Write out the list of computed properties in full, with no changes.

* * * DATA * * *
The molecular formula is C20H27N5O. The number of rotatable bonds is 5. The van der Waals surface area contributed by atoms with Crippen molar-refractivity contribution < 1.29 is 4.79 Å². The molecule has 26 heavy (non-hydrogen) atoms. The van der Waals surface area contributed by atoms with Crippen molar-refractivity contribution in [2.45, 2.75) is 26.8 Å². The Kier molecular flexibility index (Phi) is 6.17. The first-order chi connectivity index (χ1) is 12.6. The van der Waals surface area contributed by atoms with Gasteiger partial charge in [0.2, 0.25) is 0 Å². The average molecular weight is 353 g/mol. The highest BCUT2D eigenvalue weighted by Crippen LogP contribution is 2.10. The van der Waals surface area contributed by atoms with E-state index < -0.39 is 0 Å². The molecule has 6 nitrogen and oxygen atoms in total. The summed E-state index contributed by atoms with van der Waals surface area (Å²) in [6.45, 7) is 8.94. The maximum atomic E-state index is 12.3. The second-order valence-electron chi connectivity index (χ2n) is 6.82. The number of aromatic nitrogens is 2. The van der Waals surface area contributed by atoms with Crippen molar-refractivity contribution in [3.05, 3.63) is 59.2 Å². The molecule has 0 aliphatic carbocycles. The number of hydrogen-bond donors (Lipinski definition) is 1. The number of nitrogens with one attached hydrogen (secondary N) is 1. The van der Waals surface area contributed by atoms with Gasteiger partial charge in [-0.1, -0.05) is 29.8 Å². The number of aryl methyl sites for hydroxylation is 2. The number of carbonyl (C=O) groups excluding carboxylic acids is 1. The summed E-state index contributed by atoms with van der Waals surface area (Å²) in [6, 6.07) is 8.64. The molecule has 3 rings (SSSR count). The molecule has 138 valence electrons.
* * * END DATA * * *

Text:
The molecular formula is C20H27N5O. The number of rotatable bonds is 5. The van der Waals surface area contributed by atoms with Crippen molar-refractivity contribution < 1.29 is 4.79 Å². The molecule has 26 heavy (non-hydrogen) atoms. The van der Waals surface area contributed by atoms with Crippen molar-refractivity contribution in [2.45, 2.75) is 26.8 Å². The Kier molecular flexibility index (Phi) is 6.17. The first-order chi connectivity index (χ1) is 12.6. The van der Waals surface area contributed by atoms with Gasteiger partial charge in [0.2, 0.25) is 0 Å². The average molecular weight is 353 g/mol. The highest BCUT2D eigenvalue weighted by Crippen LogP contribution is 2.10. The van der Waals surface area contributed by atoms with E-state index < -0.39 is 0 Å². The molecule has 6 nitrogen and oxygen atoms in total. The summed E-state index contributed by atoms with van der Waals surface area (Å²) in [6.45, 7) is 8.94. The maximum atomic E-state index is 12.3. The second-order valence-electron chi connectivity index (χ2n) is 6.82. The number of aromatic nitrogens is 2. The van der Waals surface area contributed by atoms with Crippen molar-refractivity contribution in [3.05, 3.63) is 59.2 Å². The molecule has 0 aliphatic carbocycles. The number of hydrogen-bond donors (Lipinski definition) is 1. The number of nitrogens with one attached hydrogen (secondary N) is 1. The van der Waals surface area contributed by atoms with Gasteiger partial charge in [-0.1, -0.05) is 29.8 Å². The number of aryl methyl sites for hydroxylation is 2. The number of carbonyl (C=O) groups excluding carboxylic acids is 1. The summed E-state index contributed by atoms with van der Waals surface area (Å²) in [6, 6.07) is 8.64. The molecule has 3 rings (SSSR count). The molecule has 138 valence electrons.